Last Chief of the Comanches
—Son of Chief Peta Nokoni and Cynthia Ann Parker - Naduah —Quanah Parker, man of vision, fought against all odds to save the Comanche way of life. Then, he fought to survive and prosper in a white man's world. His mother, a white woman captured by Indians at age nine, was raised a Comanche. When Quanah was a young boy, Cynthia Ann was recaptured against her will by Texas Rangers on the Pease River in 1860. He never saw her again. As a warrior, Quanah showed great bravery leading Indian forces especially in the Battle of Adobe Walls, he was never routed and never captured. Facing the encroaching civilization of the white man, he chose to lay down his shield and arms in the spring of 1875 at Fort Sill, Oklahoma. As he approached the fort, he dismounted and turned his horse loose saying "There goes the spirit of the Comanche." However Quanah was never defeated. Acknowledged as a leader by the Comanches and whites alike, he became a Tribal Judge, cattleman, spokesman to Washington and friend of President Theodore Roosevelt. The town of Quanah was named for him. In 1890, on a visit to Quanah, he pronounced his blessing on the town he called "My Town" his epitaph reads: "Resting here until day breaks and shadows fall and darkness disappears is Quanah Parker, last chief of the Comanches."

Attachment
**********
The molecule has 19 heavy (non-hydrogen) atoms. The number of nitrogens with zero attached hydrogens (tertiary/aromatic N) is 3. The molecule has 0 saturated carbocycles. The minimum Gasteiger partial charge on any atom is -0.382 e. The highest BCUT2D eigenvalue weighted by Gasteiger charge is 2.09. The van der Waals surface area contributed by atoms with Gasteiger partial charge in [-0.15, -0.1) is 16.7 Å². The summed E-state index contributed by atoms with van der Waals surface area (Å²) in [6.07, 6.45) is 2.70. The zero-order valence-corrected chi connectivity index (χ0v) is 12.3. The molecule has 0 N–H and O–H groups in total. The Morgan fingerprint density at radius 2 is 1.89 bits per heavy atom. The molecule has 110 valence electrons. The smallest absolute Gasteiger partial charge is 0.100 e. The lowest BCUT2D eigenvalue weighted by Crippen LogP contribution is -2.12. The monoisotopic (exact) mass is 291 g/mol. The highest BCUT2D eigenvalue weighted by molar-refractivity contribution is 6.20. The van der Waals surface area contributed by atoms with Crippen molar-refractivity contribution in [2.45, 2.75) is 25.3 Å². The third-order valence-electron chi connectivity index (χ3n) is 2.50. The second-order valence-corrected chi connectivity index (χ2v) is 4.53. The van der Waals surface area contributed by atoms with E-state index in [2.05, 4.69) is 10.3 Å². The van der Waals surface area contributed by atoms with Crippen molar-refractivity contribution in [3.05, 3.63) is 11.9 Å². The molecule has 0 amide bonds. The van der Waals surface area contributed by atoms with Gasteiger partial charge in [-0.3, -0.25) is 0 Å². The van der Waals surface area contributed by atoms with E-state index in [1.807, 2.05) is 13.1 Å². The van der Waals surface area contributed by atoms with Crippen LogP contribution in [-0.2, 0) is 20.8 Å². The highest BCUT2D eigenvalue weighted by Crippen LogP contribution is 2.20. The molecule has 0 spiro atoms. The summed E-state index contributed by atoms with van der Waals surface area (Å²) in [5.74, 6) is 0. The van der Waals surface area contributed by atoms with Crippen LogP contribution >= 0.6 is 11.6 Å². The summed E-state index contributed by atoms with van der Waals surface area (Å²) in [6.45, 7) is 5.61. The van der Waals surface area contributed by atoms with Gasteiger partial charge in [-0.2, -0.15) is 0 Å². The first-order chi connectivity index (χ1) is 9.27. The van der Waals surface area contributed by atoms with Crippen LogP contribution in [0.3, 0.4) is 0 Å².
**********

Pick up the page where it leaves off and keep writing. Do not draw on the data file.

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|Placed By||Quanah Chamber of Commerce Monument Committee|
|Marker Condition||No reports yet|
|Date Added||Saturday, August 13th, 2016 at 1:02pm PDT -07:00|
|UTM (WGS84 Datum)||14S E 431902 N 3795394|
|Decimal Degrees||34.29753333, -99.73998333|
|Degrees and Decimal Minutes||N 34° 17.852', W 99° 44.399'|
|Degrees, Minutes and Seconds||34° 17' 51.12" N, 99° 44' 23.94" W|
|Driving Directions||Google Maps|
|Which side of the road?||Marker is on the right when traveling South|
|Closest Postal Address||At or near 317 S Main St, Quanah TX 79252, US|
|Alternative Maps||Google Maps, MapQuest, Bing Maps, Yahoo Maps, MSR Maps, OpenCycleMap, MyTopo Maps, OpenStreetMap|